KARACHI: To improve the quality of healthcare services and ban quackery in the province, a healthcare commission has been formed after the Sindh Healthcare Commission Act, 2013 was passed in early 2014.
The nine honorary members (commissioners) of the advisory body have elected Dr Tipu Sultan as chairperson of the commission. A few meetings of the commission have already taken place but they are still seeking the establishment of an office for the commission and appointment of a chief executive officer.
“We have decided to fast track [the process] but there are pre-requisites such as the establishment of our office, appointment of a CEO and seed money for the running of the office from the government that are required,” shared Dr Sultan. Sub-committees have also been created, which will work on the financial and human resource aspects of the commission, he said. The running of the office would be the responsibility of the CEO; however he will get directions and advice from the commission and will also report to the commission.
The commission is an autonomous and independent body which will generate its own resources after it starts registering, monitoring and regulating healthcare facilities in the entire province at a minimum cost.
The main agenda of the commission is to deal with quackery and simultaneously promote the rights of patients, doctors and health workers, explained Dr Sultan.
All healthcare facilities in the province will be registered and accredited with the commission, which is in the common interest of all healthcare providers, said the chairperson. “It will be a patient friendly and healthcare friendly organisation,” he promised.
According to him, there is no regulating body of Sindh’s medical facilities and healthcare service providers. “It’s currently law of the jungle, where quacks are treating patients and counterfeit medicines are being sold to the people,” Dr Sultan lamented.
He said that it would take time to clean this mess, created over a period of 60 to 70 years. “This is good news for everybody and a win-win situation for everyone,” he said while referring to the formation of the healthcare commission.
He assured that the commission would start functioning in a few months and the main beneficiaries of the commission would be the patients.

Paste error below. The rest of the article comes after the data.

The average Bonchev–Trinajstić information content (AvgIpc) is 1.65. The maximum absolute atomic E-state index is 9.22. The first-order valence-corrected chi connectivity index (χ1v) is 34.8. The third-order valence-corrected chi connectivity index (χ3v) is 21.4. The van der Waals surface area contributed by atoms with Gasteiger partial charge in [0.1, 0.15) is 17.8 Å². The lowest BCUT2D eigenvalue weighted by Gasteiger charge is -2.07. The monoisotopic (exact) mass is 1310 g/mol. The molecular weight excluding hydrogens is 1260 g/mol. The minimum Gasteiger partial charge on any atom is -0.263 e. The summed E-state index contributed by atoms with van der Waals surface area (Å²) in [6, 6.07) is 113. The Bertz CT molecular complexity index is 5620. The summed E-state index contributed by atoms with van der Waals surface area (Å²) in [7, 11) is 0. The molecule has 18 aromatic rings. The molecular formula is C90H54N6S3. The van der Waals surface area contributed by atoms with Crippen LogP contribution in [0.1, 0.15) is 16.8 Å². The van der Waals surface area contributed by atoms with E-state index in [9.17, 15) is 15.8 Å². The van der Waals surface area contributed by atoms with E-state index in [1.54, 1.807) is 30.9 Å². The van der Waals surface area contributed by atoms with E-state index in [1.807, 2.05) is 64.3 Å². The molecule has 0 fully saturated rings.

We will give guidelines to different public and private hospitals, laboratories and medical stores, said member of the commission Dr Iqbal Memon. We will also have inspection teams, stakeholders and civil society members onboard, he assured.
“The commission is going to work as a watchdog to register, regulate and monitor public and private hospitals,” said Dr Memon.
While explaining the working of the commission, he said that it would never be dependent on the government and would generate its own resources.
Heavy fines can be imposed by the commission on hospitals and false complainants, he said. The commission member added that security of healthcare workers on duty should be the responsibility of the organisation availing their services.
CEO of Indus Hospital Dr Abdul Bari told The Express Tribune that the commission would definitely impact all the stakeholders in the healthcare sector in a positive way if it remains autonomous. “Steps taken with good intentions will bring changes in healthcare structure and would mainly improve patient care,” he said.
“Quackery is fraudulent act and needs to be monitored,” warned executive director at Jinnah Postgraduate Medical Centre Dr Seemin Jamali. She added that the formation of a healthcare commission is a very good and welcome step, as the accountability of every individual must be done within this commission, as it would also provide protection to healthcare workers, especially in public sector hospitals.
Published in The Express Tribune, January 25th, 2017.